For many of you, this is already way past your tolerance for geek-speak, but it's an important issue for people who, for example, build logos or are really laying out text on graphics. The hard-core users will use Illustrator for this anyway which, with a key stroke, will convert any text to the vector outlines of the text for use in the file, but we're all here trying to save a little money and, honestly, try to keep our hobby inside a budget-friendly box.
What is a Text Path?That's a great question. When you use any application on your computer, regardless of platform, your computer has a system of files which tell it how to use the ASCII table of characters. (yes, I know: just bear with me) those files in the "olden days" could be either a pixel map which actually renders the font letter by letter as the white and black dots on your monitor, or it could be a pixel map linked to a file full of math formulas which, when paired with TrueType technology, made fonts you could scale easily and get great results on either your monitor or on a like-minded printer.
Today, almost all fonts are, in one way or another, descendents of TrueType fonts in that they are essentially files which map the outline of the characters in a font so that you can scale the characters to any size, and you can also print them to almost any print at the scaled size without the fear of jagged edges.
In day-to-day use (for example, when you're blogging and just dumping text into the bandwidth), you really don't give a hoot about this. If you type "Sarah palin is my Homegirl" or "Sarah Palin needs to go home, girl", you really don't care if there's a bitmap font or an outline font rendering the final result on your reader's computer. But if you're doing something more robust -- for example, something like this:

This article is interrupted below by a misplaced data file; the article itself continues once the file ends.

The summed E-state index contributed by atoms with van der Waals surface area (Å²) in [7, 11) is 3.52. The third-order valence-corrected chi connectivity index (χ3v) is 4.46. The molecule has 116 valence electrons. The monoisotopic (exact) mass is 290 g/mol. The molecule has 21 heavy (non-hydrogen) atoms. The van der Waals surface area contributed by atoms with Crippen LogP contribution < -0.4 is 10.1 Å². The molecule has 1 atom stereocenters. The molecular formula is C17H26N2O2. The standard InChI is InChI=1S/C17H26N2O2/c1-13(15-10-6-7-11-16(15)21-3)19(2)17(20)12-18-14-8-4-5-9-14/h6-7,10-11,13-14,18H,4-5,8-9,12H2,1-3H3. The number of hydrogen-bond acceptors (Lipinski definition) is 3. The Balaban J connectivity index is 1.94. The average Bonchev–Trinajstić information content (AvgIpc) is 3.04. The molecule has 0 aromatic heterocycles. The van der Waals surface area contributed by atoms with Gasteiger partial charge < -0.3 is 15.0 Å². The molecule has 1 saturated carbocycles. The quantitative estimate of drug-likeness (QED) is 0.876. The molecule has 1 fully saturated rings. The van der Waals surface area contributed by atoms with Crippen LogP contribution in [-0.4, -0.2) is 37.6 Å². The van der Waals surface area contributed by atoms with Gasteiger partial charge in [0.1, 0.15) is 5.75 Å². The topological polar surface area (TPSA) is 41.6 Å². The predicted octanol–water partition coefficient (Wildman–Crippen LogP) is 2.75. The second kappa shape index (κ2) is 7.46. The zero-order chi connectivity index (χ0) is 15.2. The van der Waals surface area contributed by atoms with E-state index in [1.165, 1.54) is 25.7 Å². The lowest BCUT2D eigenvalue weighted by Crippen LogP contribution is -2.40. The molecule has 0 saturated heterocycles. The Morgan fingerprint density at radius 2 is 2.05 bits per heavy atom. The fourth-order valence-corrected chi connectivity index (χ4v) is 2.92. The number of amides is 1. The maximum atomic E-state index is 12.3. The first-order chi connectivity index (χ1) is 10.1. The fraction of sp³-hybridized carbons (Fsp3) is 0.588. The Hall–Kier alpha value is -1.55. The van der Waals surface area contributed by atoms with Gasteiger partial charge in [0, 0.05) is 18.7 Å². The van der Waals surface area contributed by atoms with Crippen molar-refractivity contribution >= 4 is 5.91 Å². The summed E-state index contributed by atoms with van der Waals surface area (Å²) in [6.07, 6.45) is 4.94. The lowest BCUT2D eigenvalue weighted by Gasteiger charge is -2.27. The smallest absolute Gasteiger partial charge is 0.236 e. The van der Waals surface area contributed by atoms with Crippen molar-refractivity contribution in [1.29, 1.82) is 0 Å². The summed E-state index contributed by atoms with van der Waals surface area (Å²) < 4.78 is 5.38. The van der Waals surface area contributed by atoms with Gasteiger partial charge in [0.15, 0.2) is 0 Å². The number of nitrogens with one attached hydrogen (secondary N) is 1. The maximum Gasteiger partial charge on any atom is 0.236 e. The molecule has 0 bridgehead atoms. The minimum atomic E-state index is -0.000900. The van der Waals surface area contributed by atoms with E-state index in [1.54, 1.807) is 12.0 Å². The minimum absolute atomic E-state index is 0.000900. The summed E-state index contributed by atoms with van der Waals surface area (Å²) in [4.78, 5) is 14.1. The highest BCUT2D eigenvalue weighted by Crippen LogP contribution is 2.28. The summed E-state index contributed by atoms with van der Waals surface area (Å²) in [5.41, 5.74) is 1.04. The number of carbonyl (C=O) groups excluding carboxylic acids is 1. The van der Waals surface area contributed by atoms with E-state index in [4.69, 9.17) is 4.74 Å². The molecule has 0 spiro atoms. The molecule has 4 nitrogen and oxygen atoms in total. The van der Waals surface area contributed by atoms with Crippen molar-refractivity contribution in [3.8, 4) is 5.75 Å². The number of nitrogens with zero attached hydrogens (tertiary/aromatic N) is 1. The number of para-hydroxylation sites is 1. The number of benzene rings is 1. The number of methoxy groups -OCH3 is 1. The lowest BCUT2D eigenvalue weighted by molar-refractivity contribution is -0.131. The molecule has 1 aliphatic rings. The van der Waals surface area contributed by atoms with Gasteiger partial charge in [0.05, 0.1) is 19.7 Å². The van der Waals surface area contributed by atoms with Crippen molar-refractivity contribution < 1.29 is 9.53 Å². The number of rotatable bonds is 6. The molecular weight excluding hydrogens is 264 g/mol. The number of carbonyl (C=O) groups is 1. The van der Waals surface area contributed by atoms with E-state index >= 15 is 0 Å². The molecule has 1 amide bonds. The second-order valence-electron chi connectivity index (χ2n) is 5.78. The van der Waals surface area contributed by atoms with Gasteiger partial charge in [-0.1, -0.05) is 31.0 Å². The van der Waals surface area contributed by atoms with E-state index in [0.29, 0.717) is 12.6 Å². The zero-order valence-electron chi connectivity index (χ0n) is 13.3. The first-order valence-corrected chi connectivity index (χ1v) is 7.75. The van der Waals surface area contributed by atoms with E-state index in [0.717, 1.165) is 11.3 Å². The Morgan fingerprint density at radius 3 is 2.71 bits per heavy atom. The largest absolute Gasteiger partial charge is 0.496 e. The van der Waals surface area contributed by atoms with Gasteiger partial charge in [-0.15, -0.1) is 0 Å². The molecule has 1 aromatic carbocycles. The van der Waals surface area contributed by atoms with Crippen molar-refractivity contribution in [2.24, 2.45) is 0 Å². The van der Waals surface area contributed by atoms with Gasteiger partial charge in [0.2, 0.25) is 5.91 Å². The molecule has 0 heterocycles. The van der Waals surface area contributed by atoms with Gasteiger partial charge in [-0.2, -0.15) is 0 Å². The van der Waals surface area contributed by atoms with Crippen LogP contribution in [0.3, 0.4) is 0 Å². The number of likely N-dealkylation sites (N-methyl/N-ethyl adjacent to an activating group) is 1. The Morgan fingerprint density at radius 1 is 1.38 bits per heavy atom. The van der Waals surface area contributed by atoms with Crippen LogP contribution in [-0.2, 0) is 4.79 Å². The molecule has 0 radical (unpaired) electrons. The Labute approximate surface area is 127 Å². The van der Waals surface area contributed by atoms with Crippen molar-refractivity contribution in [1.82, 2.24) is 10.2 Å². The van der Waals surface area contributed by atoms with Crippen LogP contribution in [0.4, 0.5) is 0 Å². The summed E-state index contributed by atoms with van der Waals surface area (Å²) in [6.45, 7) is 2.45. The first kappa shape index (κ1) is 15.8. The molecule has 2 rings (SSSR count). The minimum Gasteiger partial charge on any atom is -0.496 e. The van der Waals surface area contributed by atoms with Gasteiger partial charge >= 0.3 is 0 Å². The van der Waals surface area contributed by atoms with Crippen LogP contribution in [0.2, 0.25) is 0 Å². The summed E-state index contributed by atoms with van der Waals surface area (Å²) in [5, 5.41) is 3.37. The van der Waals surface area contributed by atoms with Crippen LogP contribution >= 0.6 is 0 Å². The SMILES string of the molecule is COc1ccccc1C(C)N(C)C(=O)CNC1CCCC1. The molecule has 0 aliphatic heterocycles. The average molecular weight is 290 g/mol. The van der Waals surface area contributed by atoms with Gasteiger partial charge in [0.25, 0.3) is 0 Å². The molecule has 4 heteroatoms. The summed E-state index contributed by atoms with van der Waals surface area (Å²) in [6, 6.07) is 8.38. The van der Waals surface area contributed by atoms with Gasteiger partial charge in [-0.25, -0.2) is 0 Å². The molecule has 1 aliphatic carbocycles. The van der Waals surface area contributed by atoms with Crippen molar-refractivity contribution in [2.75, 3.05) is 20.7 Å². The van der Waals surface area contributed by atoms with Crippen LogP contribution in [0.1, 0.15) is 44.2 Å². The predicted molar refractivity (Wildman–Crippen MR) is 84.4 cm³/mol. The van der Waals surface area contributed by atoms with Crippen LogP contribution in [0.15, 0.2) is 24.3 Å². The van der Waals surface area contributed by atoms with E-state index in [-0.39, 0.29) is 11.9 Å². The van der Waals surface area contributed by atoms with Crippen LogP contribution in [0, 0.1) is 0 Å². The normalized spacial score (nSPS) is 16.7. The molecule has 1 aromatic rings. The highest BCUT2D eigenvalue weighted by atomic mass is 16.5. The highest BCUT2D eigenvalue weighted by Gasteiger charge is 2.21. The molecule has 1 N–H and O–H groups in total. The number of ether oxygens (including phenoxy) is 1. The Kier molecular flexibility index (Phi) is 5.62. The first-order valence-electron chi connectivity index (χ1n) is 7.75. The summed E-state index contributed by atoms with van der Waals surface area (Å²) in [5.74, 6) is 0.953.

The question of the outline of the font becomes a serious matter. Let me point out why. Look at this closeup of part of that image:
And because I'm a little pressed for time, in your mind switch where it says "text fill" and "inner border" -- I goofed and I don;t have time to fix it today. There you can see the multi-layered effects which, frankly, are hard to re-create in GiMP because it is not a vector tool but a raster tool: it is made to manipulate pixels and not paths.
The big "so what" is that some of you have been clever enough to find the "Path from Text" button in the Text tool dialog dock. For those of you not so clever, or really not even informed enough to try to be so clever, look here:
That button down there can give you the path for the text you have just typed -- but here's the thing: it's not a path the way you get a text path in Illustrator. Not really. You are far and away better off to use your selection tools to create a text path for all GiMP 101 and GiMP 201 application of this tool than you are to try to understand and master the output of the "Path from text" button.
So if you want to make a knock-out with your text, or do some fancy-schmancy logo work with GiMP, my suggestion is to keep your text in its own layer to work with it, use your selection tools to create your outlines, and work smarter, not harder. GiMP is not a vector design tool, and trying to use it that way will, in the end, make you less happy than you want to be over hobby work.
Which, ironically, is a great lead in to the free-hand drawing tutorials. I promise to get back to those soon.